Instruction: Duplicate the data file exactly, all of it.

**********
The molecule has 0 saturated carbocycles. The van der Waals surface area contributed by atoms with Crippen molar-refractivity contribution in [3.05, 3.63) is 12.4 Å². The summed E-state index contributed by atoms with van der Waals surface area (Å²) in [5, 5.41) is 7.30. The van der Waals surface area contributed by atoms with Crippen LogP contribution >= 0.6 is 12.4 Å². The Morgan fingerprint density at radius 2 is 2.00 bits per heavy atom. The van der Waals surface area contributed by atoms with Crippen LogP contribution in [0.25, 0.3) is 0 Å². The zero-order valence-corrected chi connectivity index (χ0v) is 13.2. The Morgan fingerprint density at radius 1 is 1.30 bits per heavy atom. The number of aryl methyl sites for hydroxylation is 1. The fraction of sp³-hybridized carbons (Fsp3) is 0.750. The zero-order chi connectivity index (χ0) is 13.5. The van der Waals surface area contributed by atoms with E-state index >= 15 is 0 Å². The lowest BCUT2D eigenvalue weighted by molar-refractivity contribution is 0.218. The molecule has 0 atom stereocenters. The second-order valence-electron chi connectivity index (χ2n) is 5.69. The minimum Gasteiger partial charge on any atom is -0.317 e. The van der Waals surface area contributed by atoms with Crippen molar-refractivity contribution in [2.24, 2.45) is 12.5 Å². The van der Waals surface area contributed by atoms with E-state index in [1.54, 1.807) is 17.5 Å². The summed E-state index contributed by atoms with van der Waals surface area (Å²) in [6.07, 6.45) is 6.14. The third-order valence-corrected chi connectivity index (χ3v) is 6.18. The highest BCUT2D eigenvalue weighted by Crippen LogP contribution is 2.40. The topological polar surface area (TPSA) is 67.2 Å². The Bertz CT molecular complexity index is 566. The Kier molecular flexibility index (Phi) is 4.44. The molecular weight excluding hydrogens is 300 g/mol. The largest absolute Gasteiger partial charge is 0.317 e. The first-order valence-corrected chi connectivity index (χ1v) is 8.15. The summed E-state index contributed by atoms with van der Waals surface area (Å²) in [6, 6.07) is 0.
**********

The molecule has 0 saturated carbocycles. The van der Waals surface area contributed by atoms with Crippen molar-refractivity contribution in [3.05, 3.63) is 12.4 Å². The summed E-state index contributed by atoms with van der Waals surface area (Å²) in [5, 5.41) is 7.30. The van der Waals surface area contributed by atoms with Crippen LogP contribution >= 0.6 is 12.4 Å². The Morgan fingerprint density at radius 2 is 2.00 bits per heavy atom. The van der Waals surface area contributed by atoms with Crippen LogP contribution in [0.25, 0.3) is 0 Å². The zero-order valence-corrected chi connectivity index (χ0v) is 13.2. The Morgan fingerprint density at radius 1 is 1.30 bits per heavy atom. The number of aryl methyl sites for hydroxylation is 1. The fraction of sp³-hybridized carbons (Fsp3) is 0.750. The zero-order chi connectivity index (χ0) is 13.5. The van der Waals surface area contributed by atoms with E-state index >= 15 is 0 Å². The lowest BCUT2D eigenvalue weighted by molar-refractivity contribution is 0.218. The molecule has 0 atom stereocenters. The second-order valence-electron chi connectivity index (χ2n) is 5.69. The minimum Gasteiger partial charge on any atom is -0.317 e. The van der Waals surface area contributed by atoms with Crippen molar-refractivity contribution in [2.24, 2.45) is 12.5 Å². The van der Waals surface area contributed by atoms with E-state index in [1.54, 1.807) is 17.5 Å². The summed E-state index contributed by atoms with van der Waals surface area (Å²) in [6.07, 6.45) is 6.14. The third-order valence-corrected chi connectivity index (χ3v) is 6.18. The highest BCUT2D eigenvalue weighted by Crippen LogP contribution is 2.40. The topological polar surface area (TPSA) is 67.2 Å². The Bertz CT molecular complexity index is 566. The Kier molecular flexibility index (Phi) is 4.44. The molecular weight excluding hydrogens is 300 g/mol. The largest absolute Gasteiger partial charge is 0.317 e. The first-order valence-corrected chi connectivity index (χ1v) is 8.15. The summed E-state index contributed by atoms with van der Waals surface area (Å²) in [6, 6.07) is 0.